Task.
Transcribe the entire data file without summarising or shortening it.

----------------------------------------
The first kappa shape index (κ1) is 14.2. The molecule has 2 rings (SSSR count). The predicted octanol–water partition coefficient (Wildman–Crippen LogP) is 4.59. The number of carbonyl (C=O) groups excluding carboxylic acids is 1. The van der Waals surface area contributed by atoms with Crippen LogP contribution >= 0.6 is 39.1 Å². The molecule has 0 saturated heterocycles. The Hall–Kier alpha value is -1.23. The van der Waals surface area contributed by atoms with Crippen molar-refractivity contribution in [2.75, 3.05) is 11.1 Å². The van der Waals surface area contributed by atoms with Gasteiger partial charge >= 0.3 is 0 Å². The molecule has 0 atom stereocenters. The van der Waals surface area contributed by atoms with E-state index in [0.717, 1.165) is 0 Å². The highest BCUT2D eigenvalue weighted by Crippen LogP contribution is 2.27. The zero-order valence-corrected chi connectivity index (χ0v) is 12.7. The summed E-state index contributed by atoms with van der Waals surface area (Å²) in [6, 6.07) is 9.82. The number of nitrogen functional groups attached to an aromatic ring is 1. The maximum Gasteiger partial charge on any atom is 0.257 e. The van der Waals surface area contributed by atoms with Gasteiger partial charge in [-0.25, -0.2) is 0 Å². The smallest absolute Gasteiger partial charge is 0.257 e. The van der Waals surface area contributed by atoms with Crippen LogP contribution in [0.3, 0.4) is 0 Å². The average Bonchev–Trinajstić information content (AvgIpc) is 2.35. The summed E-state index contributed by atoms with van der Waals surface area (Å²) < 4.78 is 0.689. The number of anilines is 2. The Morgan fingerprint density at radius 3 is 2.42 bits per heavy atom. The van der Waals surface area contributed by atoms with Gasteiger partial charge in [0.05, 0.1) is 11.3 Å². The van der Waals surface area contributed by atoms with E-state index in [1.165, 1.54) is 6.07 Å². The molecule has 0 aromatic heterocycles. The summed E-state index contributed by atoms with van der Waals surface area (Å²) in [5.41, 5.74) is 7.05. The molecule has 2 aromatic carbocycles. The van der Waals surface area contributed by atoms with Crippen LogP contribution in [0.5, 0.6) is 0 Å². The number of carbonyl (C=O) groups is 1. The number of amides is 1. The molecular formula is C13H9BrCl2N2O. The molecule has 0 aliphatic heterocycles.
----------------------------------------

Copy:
The first kappa shape index (κ1) is 14.2. The molecule has 2 rings (SSSR count). The predicted octanol–water partition coefficient (Wildman–Crippen LogP) is 4.59. The number of carbonyl (C=O) groups excluding carboxylic acids is 1. The van der Waals surface area contributed by atoms with Crippen LogP contribution >= 0.6 is 39.1 Å². The molecule has 0 saturated heterocycles. The Hall–Kier alpha value is -1.23. The van der Waals surface area contributed by atoms with Crippen molar-refractivity contribution in [2.75, 3.05) is 11.1 Å². The van der Waals surface area contributed by atoms with Gasteiger partial charge >= 0.3 is 0 Å². The molecule has 0 atom stereocenters. The van der Waals surface area contributed by atoms with E-state index in [0.717, 1.165) is 0 Å². The highest BCUT2D eigenvalue weighted by Crippen LogP contribution is 2.27. The zero-order valence-corrected chi connectivity index (χ0v) is 12.7. The summed E-state index contributed by atoms with van der Waals surface area (Å²) in [6, 6.07) is 9.82. The number of nitrogen functional groups attached to an aromatic ring is 1. The maximum Gasteiger partial charge on any atom is 0.257 e. The van der Waals surface area contributed by atoms with Gasteiger partial charge in [-0.25, -0.2) is 0 Å². The smallest absolute Gasteiger partial charge is 0.257 e. The van der Waals surface area contributed by atoms with Crippen LogP contribution in [0.3, 0.4) is 0 Å². The average Bonchev–Trinajstić information content (AvgIpc) is 2.35. The summed E-state index contributed by atoms with van der Waals surface area (Å²) < 4.78 is 0.689. The number of anilines is 2. The Morgan fingerprint density at radius 3 is 2.42 bits per heavy atom. The van der Waals surface area contributed by atoms with Gasteiger partial charge in [0.05, 0.1) is 11.3 Å². The van der Waals surface area contributed by atoms with E-state index in [1.165, 1.54) is 6.07 Å². The molecule has 0 aromatic heterocycles. The summed E-state index contributed by atoms with van der Waals surface area (Å²) in [5.41, 5.74) is 7.05. The molecule has 2 aromatic carbocycles. The van der Waals surface area contributed by atoms with Crippen LogP contribution in [0.5, 0.6) is 0 Å². The number of carbonyl (C=O) groups is 1. The number of amides is 1. The molecular formula is C13H9BrCl2N2O. The molecule has 0 aliphatic heterocycles.